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Re: why does <text/> have no firstChild with value ""

From: Doug Schepers <schepers@w3.org>
Date: Sun, 03 Oct 2010 12:30:41 -0400
Message-ID: <4CA8AFB1.70604@w3.org>
To: Jonathan Chetwynd <j.chetwynd@btinternet.com>
CC: www-svg <www-svg@w3.org>
Hi, Jonathan-

Jonathan Chetwynd wrote (on 10/3/10 11:16 AM):
> why does <text/> have no firstChild with value ""
>
> Can someone please point me to an explanation why the authors inclusion
> of an empty text element does not generate a firstChild with value the
> empty string?

The DOM is simply a memory representation of the tree structure of the 
document.  Since a self-closing (empty) element (whether <text/> or any 
other element), by definition, doesn't have any children, the DOM 
doesn't have a firstChild.  I understand why you find it inconvenient, 
but it's perfectly consistent and logical.  This is not something we can 
change, because it would risk breaking existing content, and it would be 
confusingly inconsistent for many people.

Here are some examples:
<foo/>                   <--  no children, so no firstChild
<foo></foo>              <--  no children, so no firstChild (this one 
tripped me up in the past)
<foo> </foo>             <--  one child, so firstChild is the "character 
data" (string) node " "
<foo><bar/></foo>        <--  one child, so firstChild is the <bar/> element
<foo> <bar/></foo>       <--  two children, so firstChild is the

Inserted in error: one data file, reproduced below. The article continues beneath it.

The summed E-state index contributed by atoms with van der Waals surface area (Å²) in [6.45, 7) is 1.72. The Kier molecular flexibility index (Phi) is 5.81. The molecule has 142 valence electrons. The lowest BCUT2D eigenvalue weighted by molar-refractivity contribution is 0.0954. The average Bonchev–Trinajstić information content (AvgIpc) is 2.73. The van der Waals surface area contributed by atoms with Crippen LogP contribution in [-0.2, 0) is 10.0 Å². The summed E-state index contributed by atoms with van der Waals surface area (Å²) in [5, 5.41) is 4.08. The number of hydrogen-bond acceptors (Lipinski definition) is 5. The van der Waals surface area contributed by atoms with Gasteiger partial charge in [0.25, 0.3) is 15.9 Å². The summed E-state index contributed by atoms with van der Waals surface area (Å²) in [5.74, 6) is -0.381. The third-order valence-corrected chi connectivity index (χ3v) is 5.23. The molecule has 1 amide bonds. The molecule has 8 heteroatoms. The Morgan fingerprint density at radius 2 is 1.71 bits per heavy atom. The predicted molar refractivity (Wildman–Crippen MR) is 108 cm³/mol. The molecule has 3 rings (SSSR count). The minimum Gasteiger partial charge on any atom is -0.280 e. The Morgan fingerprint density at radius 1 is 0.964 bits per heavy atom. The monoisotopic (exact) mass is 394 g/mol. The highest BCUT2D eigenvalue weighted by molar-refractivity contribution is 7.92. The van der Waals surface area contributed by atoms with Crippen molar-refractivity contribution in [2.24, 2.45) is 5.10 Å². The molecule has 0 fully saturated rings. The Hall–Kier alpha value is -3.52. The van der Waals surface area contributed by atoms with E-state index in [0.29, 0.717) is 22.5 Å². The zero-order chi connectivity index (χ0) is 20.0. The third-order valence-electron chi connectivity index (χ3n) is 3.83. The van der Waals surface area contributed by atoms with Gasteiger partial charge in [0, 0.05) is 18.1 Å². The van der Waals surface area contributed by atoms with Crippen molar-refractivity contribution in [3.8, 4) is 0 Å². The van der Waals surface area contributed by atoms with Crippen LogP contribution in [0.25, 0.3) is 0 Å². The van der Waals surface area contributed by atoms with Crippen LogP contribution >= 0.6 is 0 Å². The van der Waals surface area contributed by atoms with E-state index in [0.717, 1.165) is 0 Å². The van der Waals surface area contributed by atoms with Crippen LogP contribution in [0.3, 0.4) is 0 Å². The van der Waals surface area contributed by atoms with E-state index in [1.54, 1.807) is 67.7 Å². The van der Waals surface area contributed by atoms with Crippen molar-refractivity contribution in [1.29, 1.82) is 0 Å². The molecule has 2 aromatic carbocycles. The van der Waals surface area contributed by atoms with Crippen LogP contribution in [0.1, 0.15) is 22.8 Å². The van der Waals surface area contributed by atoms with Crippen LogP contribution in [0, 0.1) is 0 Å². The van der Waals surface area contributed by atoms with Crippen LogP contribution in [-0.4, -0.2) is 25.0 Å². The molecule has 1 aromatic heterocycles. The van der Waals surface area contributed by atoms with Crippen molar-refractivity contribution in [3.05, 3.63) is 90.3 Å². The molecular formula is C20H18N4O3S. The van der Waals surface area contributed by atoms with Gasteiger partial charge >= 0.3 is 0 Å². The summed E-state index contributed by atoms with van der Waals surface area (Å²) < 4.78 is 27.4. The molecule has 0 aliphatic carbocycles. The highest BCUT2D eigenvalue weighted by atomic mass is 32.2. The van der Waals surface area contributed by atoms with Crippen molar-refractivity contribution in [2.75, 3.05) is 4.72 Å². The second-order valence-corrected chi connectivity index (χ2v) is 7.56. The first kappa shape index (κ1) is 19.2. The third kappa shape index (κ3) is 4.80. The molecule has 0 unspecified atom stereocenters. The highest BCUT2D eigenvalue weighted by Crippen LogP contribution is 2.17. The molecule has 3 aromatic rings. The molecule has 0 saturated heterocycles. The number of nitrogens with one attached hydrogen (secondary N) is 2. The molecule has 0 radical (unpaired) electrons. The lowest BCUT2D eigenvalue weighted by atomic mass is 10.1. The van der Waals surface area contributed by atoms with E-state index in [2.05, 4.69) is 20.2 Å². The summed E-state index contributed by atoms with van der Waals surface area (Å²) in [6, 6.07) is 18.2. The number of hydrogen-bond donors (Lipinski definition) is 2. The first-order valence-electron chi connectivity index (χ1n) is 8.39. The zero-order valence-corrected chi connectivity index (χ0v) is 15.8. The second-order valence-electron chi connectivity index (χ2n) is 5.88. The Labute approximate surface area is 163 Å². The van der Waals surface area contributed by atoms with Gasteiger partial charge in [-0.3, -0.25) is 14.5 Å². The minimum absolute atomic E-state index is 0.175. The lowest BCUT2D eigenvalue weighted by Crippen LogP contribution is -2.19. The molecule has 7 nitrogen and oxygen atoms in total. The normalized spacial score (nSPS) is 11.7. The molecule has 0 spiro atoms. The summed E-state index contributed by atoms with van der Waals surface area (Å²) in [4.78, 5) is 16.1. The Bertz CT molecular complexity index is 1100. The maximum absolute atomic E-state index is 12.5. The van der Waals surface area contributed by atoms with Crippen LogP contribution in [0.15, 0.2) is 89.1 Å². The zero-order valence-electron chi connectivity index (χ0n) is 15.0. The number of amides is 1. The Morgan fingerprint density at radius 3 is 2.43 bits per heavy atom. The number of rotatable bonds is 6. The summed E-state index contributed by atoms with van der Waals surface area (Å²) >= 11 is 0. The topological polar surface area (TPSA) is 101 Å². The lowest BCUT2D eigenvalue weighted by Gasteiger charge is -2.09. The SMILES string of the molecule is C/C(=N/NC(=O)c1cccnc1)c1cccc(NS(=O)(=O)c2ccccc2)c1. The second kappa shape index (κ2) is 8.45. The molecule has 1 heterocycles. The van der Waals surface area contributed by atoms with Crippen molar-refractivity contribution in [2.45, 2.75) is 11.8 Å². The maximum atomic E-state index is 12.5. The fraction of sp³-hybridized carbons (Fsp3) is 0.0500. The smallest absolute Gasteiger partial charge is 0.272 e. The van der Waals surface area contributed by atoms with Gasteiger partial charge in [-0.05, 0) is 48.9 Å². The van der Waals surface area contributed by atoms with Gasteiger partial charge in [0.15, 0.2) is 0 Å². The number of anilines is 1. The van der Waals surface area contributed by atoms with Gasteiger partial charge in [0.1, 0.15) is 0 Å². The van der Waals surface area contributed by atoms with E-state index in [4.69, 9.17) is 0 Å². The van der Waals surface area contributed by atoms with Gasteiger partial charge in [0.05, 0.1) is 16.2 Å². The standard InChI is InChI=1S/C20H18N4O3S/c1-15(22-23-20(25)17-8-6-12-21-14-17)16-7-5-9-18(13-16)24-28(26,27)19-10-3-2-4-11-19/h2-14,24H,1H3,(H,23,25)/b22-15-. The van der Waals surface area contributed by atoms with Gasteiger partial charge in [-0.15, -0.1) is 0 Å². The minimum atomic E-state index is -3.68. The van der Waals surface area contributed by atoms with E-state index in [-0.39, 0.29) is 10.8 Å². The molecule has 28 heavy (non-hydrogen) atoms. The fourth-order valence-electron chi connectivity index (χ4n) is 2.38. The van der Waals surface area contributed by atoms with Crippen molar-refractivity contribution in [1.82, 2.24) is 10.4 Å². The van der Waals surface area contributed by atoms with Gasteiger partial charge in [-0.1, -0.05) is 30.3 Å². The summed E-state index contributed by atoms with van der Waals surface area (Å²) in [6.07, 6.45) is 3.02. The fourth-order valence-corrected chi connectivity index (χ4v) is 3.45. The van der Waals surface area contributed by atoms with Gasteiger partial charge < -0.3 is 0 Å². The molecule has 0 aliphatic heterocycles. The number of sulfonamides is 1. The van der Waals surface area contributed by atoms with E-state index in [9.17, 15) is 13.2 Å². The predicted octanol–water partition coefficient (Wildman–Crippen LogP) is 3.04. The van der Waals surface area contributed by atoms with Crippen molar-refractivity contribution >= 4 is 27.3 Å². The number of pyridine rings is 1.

"character data" (string) node " "
<foo><bar/> <cow/></foo> <--  two children, so firstChild is the <bar/> 
element

Each discrete "token" is a node; so, elements, blank spaces and 
newlines, comments... each of these represents a "node" (or branch) of 
the tree (even attributes are nodes, but are not considered children of 
an element... they are more like leaves than branches).  Every branch is 
attached to one and only one "parent branch" (except the root node), and 
each branch may or may not have one or more (so, 0 or more) branches 
coming off it.

If there is no token in the document that's considered a branch, the 
tree won't add branches that aren't there.  That would wreak havoc with 
scripts that are trying to accurately iterate through the number of 
children of an element, for example... 1 child could mean either 0 or 1 
child... and what would happen if you tried to move or clone this 
phantom child?


> my issue is that the current methodology requires additional coding and
> complication for the author, and little or no benefit to the UA, afaict.

No, you simply have to adjust your thinking about what firstChild and 
nodeValue means, and use the convenience methods that are available to 
work around the (logical) quirks in that model.

Jeff correctly pointed out the .textContent property, which is even more 
convenient than .firstChild.nodeValue, and it does what you want:

    var foo = document.getElementById('foo');
    foo.textContent = 'foooooo';

or

    var foo = document.createElementNS("http://www.w3.org/2000/svg", 
"text");
    foo.textContent = "foooooo";
    document.documentElement.appendChild( foo );


So, armed with that knowledge, I hope you can agree that the document 
object model is necessarily consistent, and that element.textContent is 
the correct and most convenient way to accomplish the particular task 
you're doing.

Regards-
-Doug Schepers
W3C Team Contact, SVG and WebApps WGs
Received on Sunday, 3 October 2010 16:30:44 GMT

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